Sunday, 22 November 2015

I may have to soften my attitude to the late Denis Healey - no John Franklin Bardin enthusiast can be all bad

After the journalist Chris Deerin tweeted this, it set me to wondering yet again what ever became of my copy of The John Franklin Bardin Omnibus, a paperback edition of the American crime writer's first three novels, which were originally published between between 1946 and 1948. The above story comes from the British crime writer Julian Symons's introduction to the Omnibus (1978). It was Symons who tracked Bardin down to Chicago, where he found the writer (who had been a New York advertising copywriter when his novels were first published) happy and eager to see his work back in print - as were those of us who were thus able to become acquainted with his genius.

To be honest, I don't remember much about Devil Take the Blue-Tail Fly or The Last of Philip Banter, but The Deadly Percheron is a book which tends to stick in the mind, partly because of the presence of thoroughbred white horses at the scene of two murders in a swanky New York neighbourhood, and because of the bizarre experiences of the tale's psychiatrist hero: believe me, it's not like any other crime novel you've ever read. I can confirm my original high opinion of it, because, thanks to the wonders of Kindle, I downloaded it for a mere £1.99 on Friday and had to stop myself finishing it last night - I'm saving the final 18% as a treat for tonight (luckily, I can't for the life of me remember how it ends). 

I couldn't care less whether politicians share my cultural enthusiasms - but it's hard not to feel a twinge of empathy for those who do (or, in Healey's case, did).  I read some background stuff on Healey when he died, and it seems he was a much better chancellor than I'd previously believed - especially as he had to sell austerity to a party so deluded that it was shortly to elect that posturing ninny Michael Foot as its leader after losing the 1979 general election to Margaret Thatcher. How dispirited the old boy must have felt to learn, a few weeks before his death, that Jeremy Corbyn - precisely the sort of fruit-loop loony-leftist Healey had battled in the '70s and early '80s - had been elected leader of the Labour Party. I wonder how he would have reacted to this weekend's poll showing that the Labour Party's support is currently lower than it has been since Michael Foot's comically inept reign. Healey was Foot's deputy in those dark days: it's hard to imagine a more impossible, dispiriting, and thankless job. Well, wherever he is now, I hope he has his John Franklin Bardin Omnibus to hand.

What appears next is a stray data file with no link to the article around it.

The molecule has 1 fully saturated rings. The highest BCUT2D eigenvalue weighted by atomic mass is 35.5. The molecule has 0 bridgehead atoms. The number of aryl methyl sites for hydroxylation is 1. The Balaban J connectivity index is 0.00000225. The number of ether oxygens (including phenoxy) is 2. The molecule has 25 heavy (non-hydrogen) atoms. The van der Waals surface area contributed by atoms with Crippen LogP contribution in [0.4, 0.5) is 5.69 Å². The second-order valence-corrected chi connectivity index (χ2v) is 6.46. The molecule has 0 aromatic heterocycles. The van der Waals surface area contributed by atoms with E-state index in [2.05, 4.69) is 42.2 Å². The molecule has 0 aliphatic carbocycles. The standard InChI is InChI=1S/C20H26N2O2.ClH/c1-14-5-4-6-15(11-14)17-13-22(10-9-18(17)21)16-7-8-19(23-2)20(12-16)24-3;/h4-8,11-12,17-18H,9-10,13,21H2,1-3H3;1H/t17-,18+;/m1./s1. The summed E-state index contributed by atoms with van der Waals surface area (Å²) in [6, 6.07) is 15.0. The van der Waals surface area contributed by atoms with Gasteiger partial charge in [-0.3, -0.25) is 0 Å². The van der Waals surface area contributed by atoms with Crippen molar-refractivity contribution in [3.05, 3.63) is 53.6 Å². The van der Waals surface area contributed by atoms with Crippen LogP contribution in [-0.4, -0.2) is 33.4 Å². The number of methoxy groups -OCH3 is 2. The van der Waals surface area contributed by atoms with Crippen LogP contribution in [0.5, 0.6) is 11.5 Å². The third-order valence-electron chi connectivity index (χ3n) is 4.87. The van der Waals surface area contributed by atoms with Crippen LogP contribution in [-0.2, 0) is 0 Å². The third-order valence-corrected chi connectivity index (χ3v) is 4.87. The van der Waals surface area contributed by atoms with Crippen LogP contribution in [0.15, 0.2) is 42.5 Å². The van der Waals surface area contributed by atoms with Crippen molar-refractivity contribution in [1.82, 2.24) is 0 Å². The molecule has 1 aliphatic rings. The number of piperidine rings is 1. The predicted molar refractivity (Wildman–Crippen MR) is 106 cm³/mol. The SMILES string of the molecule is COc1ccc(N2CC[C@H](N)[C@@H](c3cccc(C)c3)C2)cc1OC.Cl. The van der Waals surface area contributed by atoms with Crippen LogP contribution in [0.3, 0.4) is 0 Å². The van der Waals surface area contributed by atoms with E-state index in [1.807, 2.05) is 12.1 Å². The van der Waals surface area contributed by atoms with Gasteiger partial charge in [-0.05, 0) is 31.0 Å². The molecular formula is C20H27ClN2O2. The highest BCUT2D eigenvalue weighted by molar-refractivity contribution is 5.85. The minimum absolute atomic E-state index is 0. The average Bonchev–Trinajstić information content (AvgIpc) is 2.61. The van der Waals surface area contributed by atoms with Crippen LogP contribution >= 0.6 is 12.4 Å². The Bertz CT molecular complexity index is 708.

1 comment:

  1. Friend of Eddie Coyle19 December 2015 at 05:18

    One of DH's favourite crime writers was George V Higgins.

    I suspect the old "ex" - Commie was as erudite on the subject of American crime fiction as his Guardianesque obituarists claimed he was on the British contribution to the genre.